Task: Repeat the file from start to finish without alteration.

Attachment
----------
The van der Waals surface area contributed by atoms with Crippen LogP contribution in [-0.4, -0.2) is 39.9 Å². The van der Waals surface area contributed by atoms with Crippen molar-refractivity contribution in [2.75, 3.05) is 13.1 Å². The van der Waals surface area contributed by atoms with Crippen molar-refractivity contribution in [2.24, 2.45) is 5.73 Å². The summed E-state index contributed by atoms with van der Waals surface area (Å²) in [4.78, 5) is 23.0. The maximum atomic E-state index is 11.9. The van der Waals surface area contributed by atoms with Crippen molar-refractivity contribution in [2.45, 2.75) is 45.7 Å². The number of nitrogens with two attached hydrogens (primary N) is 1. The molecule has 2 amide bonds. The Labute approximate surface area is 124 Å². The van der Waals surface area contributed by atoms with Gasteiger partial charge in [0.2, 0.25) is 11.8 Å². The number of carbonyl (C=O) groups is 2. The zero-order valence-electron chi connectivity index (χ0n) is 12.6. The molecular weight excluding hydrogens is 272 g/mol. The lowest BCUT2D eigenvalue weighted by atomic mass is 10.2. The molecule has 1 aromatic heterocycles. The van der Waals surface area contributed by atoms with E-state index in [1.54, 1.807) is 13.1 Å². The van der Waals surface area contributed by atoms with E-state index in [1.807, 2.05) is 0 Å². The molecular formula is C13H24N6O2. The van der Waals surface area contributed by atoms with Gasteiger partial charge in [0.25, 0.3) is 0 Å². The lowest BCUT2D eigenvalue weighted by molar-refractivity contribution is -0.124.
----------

The van der Waals surface area contributed by atoms with Crippen LogP contribution in [-0.4, -0.2) is 39.9 Å². The van der Waals surface area contributed by atoms with Crippen molar-refractivity contribution in [2.75, 3.05) is 13.1 Å². The van der Waals surface area contributed by atoms with Crippen molar-refractivity contribution in [2.24, 2.45) is 5.73 Å². The summed E-state index contributed by atoms with van der Waals surface area (Å²) in [4.78, 5) is 23.0. The maximum atomic E-state index is 11.9. The van der Waals surface area contributed by atoms with Crippen molar-refractivity contribution in [2.45, 2.75) is 45.7 Å². The number of nitrogens with two attached hydrogens (primary N) is 1. The molecule has 2 amide bonds. The Labute approximate surface area is 124 Å². The van der Waals surface area contributed by atoms with Gasteiger partial charge in [0.2, 0.25) is 11.8 Å². The number of carbonyl (C=O) groups is 2. The zero-order valence-electron chi connectivity index (χ0n) is 12.6. The molecular weight excluding hydrogens is 272 g/mol. The lowest BCUT2D eigenvalue weighted by atomic mass is 10.2. The molecule has 1 aromatic heterocycles. The van der Waals surface area contributed by atoms with E-state index in [1.54, 1.807) is 13.1 Å². The van der Waals surface area contributed by atoms with E-state index in [1.807, 2.05) is 0 Å². The molecular formula is C13H24N6O2. The van der Waals surface area contributed by atoms with Gasteiger partial charge in [0.25, 0.3) is 0 Å². The lowest BCUT2D eigenvalue weighted by molar-refractivity contribution is -0.124.